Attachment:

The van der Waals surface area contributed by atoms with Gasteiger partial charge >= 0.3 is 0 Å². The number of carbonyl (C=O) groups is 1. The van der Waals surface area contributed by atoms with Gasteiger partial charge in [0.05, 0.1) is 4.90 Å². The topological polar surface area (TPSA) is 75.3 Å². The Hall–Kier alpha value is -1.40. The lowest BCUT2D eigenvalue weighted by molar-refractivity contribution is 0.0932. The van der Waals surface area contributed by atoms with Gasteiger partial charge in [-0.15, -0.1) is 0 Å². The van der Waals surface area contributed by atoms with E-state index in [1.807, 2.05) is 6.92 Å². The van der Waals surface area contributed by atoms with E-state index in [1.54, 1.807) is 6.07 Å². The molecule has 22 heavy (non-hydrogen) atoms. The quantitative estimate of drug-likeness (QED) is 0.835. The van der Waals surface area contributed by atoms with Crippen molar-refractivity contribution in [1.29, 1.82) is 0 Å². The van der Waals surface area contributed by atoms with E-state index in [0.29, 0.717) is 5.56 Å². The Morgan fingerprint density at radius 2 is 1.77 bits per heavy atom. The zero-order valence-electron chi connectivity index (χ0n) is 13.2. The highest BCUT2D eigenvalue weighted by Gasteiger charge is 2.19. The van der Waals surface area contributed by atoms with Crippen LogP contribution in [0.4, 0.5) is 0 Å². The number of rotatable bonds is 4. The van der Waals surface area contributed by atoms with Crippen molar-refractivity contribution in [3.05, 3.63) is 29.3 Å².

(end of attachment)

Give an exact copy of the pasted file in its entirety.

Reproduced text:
The van der Waals surface area contributed by atoms with Gasteiger partial charge >= 0.3 is 0 Å². The number of carbonyl (C=O) groups is 1. The van der Waals surface area contributed by atoms with Gasteiger partial charge in [0.05, 0.1) is 4.90 Å². The topological polar surface area (TPSA) is 75.3 Å². The Hall–Kier alpha value is -1.40. The lowest BCUT2D eigenvalue weighted by molar-refractivity contribution is 0.0932. The van der Waals surface area contributed by atoms with Gasteiger partial charge in [-0.15, -0.1) is 0 Å². The van der Waals surface area contributed by atoms with E-state index in [1.807, 2.05) is 6.92 Å². The van der Waals surface area contributed by atoms with E-state index in [1.54, 1.807) is 6.07 Å². The molecule has 22 heavy (non-hydrogen) atoms. The quantitative estimate of drug-likeness (QED) is 0.835. The van der Waals surface area contributed by atoms with Crippen molar-refractivity contribution in [1.29, 1.82) is 0 Å². The van der Waals surface area contributed by atoms with E-state index in [0.29, 0.717) is 5.56 Å². The Morgan fingerprint density at radius 2 is 1.77 bits per heavy atom. The zero-order valence-electron chi connectivity index (χ0n) is 13.2. The highest BCUT2D eigenvalue weighted by Gasteiger charge is 2.19. The van der Waals surface area contributed by atoms with Crippen LogP contribution in [0.4, 0.5) is 0 Å². The number of rotatable bonds is 4. The van der Waals surface area contributed by atoms with Crippen molar-refractivity contribution in [3.05, 3.63) is 29.3 Å².